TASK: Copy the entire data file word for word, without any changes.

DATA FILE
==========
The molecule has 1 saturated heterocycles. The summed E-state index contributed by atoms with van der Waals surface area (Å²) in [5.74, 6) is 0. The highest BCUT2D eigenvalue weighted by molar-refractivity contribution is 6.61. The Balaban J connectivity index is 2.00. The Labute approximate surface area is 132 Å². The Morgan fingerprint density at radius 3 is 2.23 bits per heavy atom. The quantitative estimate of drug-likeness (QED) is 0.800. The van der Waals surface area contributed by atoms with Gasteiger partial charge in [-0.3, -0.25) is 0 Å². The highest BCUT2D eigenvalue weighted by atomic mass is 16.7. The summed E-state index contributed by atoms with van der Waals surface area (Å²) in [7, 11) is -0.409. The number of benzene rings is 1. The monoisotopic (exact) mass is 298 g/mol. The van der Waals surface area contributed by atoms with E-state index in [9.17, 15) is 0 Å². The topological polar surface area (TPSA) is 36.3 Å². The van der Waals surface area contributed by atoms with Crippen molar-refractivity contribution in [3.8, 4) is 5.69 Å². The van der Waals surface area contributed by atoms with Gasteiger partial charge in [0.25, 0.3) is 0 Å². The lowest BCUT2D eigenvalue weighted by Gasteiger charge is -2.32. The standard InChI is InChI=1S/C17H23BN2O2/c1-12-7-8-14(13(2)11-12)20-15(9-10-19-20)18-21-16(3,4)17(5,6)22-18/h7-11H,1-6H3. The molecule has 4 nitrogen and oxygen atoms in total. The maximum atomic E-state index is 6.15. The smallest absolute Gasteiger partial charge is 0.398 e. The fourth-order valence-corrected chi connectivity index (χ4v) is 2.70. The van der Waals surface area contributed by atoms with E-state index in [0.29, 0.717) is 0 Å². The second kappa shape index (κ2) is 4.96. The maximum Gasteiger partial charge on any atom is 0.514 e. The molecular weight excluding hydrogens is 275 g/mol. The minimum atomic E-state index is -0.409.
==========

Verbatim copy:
The molecule has 1 saturated heterocycles. The summed E-state index contributed by atoms with van der Waals surface area (Å²) in [5.74, 6) is 0. The highest BCUT2D eigenvalue weighted by molar-refractivity contribution is 6.61. The Balaban J connectivity index is 2.00. The Labute approximate surface area is 132 Å². The Morgan fingerprint density at radius 3 is 2.23 bits per heavy atom. The quantitative estimate of drug-likeness (QED) is 0.800. The van der Waals surface area contributed by atoms with Gasteiger partial charge in [-0.3, -0.25) is 0 Å². The highest BCUT2D eigenvalue weighted by atomic mass is 16.7. The summed E-state index contributed by atoms with van der Waals surface area (Å²) in [7, 11) is -0.409. The number of benzene rings is 1. The monoisotopic (exact) mass is 298 g/mol. The van der Waals surface area contributed by atoms with E-state index in [9.17, 15) is 0 Å². The topological polar surface area (TPSA) is 36.3 Å². The van der Waals surface area contributed by atoms with Crippen molar-refractivity contribution in [3.8, 4) is 5.69 Å². The van der Waals surface area contributed by atoms with Gasteiger partial charge in [0.25, 0.3) is 0 Å². The lowest BCUT2D eigenvalue weighted by Gasteiger charge is -2.32. The standard InChI is InChI=1S/C17H23BN2O2/c1-12-7-8-14(13(2)11-12)20-15(9-10-19-20)18-21-16(3,4)17(5,6)22-18/h7-11H,1-6H3. The molecule has 4 nitrogen and oxygen atoms in total. The maximum atomic E-state index is 6.15. The smallest absolute Gasteiger partial charge is 0.398 e. The fourth-order valence-corrected chi connectivity index (χ4v) is 2.70. The van der Waals surface area contributed by atoms with E-state index in [0.29, 0.717) is 0 Å². The second kappa shape index (κ2) is 4.96. The maximum Gasteiger partial charge on any atom is 0.514 e. The molecular weight excluding hydrogens is 275 g/mol. The minimum atomic E-state index is -0.409.